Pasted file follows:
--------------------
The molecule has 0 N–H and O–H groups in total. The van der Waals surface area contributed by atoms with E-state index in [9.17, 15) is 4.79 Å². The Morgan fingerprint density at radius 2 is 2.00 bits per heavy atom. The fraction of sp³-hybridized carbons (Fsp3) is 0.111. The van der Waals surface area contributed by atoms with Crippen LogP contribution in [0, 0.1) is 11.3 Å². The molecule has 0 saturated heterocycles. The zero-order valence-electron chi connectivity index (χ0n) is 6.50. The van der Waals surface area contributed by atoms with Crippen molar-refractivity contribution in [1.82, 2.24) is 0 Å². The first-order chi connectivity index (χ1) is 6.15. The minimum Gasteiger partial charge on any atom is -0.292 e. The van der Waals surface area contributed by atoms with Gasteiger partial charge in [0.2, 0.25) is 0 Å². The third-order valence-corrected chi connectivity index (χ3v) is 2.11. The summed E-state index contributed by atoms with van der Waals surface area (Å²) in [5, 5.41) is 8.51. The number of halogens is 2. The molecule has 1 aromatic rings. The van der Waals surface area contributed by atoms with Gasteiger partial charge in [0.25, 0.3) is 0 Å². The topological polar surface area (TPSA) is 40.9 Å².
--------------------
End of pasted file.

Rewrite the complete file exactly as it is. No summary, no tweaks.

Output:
The molecule has 0 N–H and O–H groups in total. The van der Waals surface area contributed by atoms with E-state index in [9.17, 15) is 4.79 Å². The Morgan fingerprint density at radius 2 is 2.00 bits per heavy atom. The fraction of sp³-hybridized carbons (Fsp3) is 0.111. The van der Waals surface area contributed by atoms with Crippen LogP contribution in [0, 0.1) is 11.3 Å². The molecule has 0 saturated heterocycles. The zero-order valence-electron chi connectivity index (χ0n) is 6.50. The van der Waals surface area contributed by atoms with Crippen molar-refractivity contribution in [1.82, 2.24) is 0 Å². The first-order chi connectivity index (χ1) is 6.15. The minimum Gasteiger partial charge on any atom is -0.292 e. The van der Waals surface area contributed by atoms with Gasteiger partial charge in [0.2, 0.25) is 0 Å². The third-order valence-corrected chi connectivity index (χ3v) is 2.11. The summed E-state index contributed by atoms with van der Waals surface area (Å²) in [5, 5.41) is 8.51. The number of halogens is 2. The molecule has 1 aromatic rings. The van der Waals surface area contributed by atoms with Gasteiger partial charge in [0.25, 0.3) is 0 Å². The topological polar surface area (TPSA) is 40.9 Å².